THE furore over Clive Palmer's controversial comments about China continues to gather momentum with the mining magnate refusing to apologise for any ill-feeling caused, and the Chinese government weighing in with a few barbs of its own.

Mr Palmer could not be swayed today insisting he would stand by the comments he made on ABC's Q&A show on Monday.

Mr Palmer, who is locked in a dispute with Chinese company Citic Pacific over the misappropriation of funds, referred to the Chinese government as "bastards" who "shoot their own people". He told radio station 3AW he believed his comments were an "accurate reflection" of the Chinese government.

"I think so, they do that to people and shoot them and kill them, which they do, and they don't have elections," he said.

"I don't think that's the sort of values that we have in Australia."

While the Chinese government has responded with some restraint labelling Mr Palmer's outburst as "absurd and irresponsible", the same cannot be said for China's English language newspaper the Global Times.

The state-run paper, with a loud nationalistic voice, has called for sanctions on Mr Palmer and any Australian companies who have business dealings with the politician.

"Hooligan politics is being employed by the Australian government to deal with China," the editorial stated.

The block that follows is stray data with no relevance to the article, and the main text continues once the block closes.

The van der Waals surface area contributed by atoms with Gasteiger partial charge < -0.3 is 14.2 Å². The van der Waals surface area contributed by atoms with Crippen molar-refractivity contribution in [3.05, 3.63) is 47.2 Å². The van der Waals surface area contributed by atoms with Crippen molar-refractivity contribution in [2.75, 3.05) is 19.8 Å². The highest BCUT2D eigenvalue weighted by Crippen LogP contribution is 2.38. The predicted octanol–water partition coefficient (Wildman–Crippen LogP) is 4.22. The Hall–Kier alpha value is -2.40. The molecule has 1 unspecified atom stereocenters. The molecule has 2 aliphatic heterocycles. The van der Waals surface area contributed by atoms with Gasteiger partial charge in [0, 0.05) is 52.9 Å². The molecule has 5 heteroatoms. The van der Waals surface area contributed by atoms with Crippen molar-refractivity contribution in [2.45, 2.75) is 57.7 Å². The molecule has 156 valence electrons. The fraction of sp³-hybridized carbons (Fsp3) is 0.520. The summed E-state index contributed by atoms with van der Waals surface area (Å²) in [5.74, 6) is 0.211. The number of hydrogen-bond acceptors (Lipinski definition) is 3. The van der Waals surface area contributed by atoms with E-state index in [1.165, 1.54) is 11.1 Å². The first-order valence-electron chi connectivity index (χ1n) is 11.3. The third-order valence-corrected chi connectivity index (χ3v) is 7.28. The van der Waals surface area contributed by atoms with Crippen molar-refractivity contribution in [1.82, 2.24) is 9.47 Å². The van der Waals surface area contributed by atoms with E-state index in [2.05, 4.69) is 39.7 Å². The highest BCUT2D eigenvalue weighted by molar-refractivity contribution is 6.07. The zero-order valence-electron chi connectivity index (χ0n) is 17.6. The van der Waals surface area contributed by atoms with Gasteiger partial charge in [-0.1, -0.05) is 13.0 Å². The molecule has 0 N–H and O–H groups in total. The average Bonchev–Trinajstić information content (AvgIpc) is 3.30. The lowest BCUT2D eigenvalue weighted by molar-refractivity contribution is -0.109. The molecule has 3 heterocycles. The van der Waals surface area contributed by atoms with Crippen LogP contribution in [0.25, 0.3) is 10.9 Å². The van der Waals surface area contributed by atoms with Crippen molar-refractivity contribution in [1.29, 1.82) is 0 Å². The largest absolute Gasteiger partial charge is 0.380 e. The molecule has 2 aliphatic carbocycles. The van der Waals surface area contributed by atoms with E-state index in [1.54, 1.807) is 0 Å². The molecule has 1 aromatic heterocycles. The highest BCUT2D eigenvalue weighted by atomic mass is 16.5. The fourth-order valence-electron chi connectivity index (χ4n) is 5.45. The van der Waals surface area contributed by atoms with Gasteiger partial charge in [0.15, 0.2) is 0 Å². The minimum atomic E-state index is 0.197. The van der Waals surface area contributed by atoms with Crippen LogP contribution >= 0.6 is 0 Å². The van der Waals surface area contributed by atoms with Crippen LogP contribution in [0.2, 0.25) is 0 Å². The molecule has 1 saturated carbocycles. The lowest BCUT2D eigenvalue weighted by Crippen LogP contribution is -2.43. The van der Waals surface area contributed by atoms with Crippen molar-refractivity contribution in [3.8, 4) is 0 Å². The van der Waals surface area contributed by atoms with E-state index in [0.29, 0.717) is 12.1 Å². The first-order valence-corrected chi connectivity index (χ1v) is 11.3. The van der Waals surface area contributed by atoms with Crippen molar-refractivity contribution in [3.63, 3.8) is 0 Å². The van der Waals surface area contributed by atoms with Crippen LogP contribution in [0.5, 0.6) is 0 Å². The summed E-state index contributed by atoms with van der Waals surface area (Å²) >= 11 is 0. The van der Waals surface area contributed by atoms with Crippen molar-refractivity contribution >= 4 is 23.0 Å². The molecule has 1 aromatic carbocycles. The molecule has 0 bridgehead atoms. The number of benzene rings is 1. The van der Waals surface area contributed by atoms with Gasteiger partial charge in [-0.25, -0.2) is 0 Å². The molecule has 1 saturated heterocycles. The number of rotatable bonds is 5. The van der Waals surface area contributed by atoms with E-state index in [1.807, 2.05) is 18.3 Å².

''If China generously accepts the condemnations against Palmer by Australian public opinion without taking solid action to punish him, this risks giving Australians the impression that China has too much good will to bother toning it down.

"China must teach Canberra a lesson for sabotaging a bilateral relationship. This situation is making it a radical "double-dealer" among all the nations which have relationships with China."

If Prime Minister Tony Abbott was worried about the effect Mr Palmer's outburst would have on the important much-needed trade agreements with China, he was playing them with a dead bat.

"It seemed to be more an expression of a personal business issue than of considered national policy or what should be a national policy," Mr Abbott said on 4BC.

"I was in China myself a few months ago and negotiations for a free trade agreement with China are accelerating and if we can pull that off that'll be very, very good for Australia.

"I think the Chinese appreciate Australia enough to understand that Mr Palmer just speaks for himself on an issue like this and he certainly isn't speaking for Australia."